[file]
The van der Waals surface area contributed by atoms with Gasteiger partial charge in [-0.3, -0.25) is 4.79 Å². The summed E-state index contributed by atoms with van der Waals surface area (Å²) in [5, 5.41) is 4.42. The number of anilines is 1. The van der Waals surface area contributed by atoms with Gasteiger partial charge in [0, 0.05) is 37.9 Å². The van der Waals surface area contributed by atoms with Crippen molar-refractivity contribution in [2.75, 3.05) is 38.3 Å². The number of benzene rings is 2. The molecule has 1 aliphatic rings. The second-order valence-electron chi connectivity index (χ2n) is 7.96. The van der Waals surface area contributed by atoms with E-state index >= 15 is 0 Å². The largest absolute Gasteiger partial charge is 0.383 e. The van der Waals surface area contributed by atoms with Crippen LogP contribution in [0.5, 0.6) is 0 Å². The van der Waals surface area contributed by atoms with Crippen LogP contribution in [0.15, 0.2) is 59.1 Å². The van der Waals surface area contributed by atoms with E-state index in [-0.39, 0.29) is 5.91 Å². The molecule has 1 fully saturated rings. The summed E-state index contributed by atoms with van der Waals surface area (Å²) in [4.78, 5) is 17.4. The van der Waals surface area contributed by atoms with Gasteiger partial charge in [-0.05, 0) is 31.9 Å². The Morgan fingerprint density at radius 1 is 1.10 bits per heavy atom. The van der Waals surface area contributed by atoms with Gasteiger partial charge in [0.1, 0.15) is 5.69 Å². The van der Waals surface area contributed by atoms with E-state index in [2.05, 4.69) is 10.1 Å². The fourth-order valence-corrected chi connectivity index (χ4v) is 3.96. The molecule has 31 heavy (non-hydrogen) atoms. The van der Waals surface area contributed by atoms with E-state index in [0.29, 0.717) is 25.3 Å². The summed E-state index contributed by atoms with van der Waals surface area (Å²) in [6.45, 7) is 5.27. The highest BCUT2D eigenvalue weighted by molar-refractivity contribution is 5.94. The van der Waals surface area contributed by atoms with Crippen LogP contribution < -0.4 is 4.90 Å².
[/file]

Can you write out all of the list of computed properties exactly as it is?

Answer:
The van der Waals surface area contributed by atoms with Gasteiger partial charge in [-0.3, -0.25) is 4.79 Å². The summed E-state index contributed by atoms with van der Waals surface area (Å²) in [5, 5.41) is 4.42. The number of anilines is 1. The van der Waals surface area contributed by atoms with Gasteiger partial charge in [0, 0.05) is 37.9 Å². The van der Waals surface area contributed by atoms with Crippen molar-refractivity contribution in [2.75, 3.05) is 38.3 Å². The number of benzene rings is 2. The molecule has 1 aliphatic rings. The second-order valence-electron chi connectivity index (χ2n) is 7.96. The van der Waals surface area contributed by atoms with E-state index >= 15 is 0 Å². The largest absolute Gasteiger partial charge is 0.383 e. The van der Waals surface area contributed by atoms with Crippen LogP contribution in [0.5, 0.6) is 0 Å². The van der Waals surface area contributed by atoms with Crippen LogP contribution in [0.15, 0.2) is 59.1 Å². The van der Waals surface area contributed by atoms with E-state index in [-0.39, 0.29) is 5.91 Å². The molecule has 1 fully saturated rings. The summed E-state index contributed by atoms with van der Waals surface area (Å²) in [4.78, 5) is 17.4. The van der Waals surface area contributed by atoms with Gasteiger partial charge in [-0.05, 0) is 31.9 Å². The Morgan fingerprint density at radius 1 is 1.10 bits per heavy atom. The van der Waals surface area contributed by atoms with Gasteiger partial charge in [0.1, 0.15) is 5.69 Å². The van der Waals surface area contributed by atoms with E-state index in [2.05, 4.69) is 10.1 Å². The fourth-order valence-corrected chi connectivity index (χ4v) is 3.96. The molecule has 31 heavy (non-hydrogen) atoms. The van der Waals surface area contributed by atoms with E-state index in [0.29, 0.717) is 25.3 Å². The summed E-state index contributed by atoms with van der Waals surface area (Å²) in [6.45, 7) is 5.27. The highest BCUT2D eigenvalue weighted by molar-refractivity contribution is 5.94. The van der Waals surface area contributed by atoms with Crippen LogP contribution < -0.4 is 4.90 Å².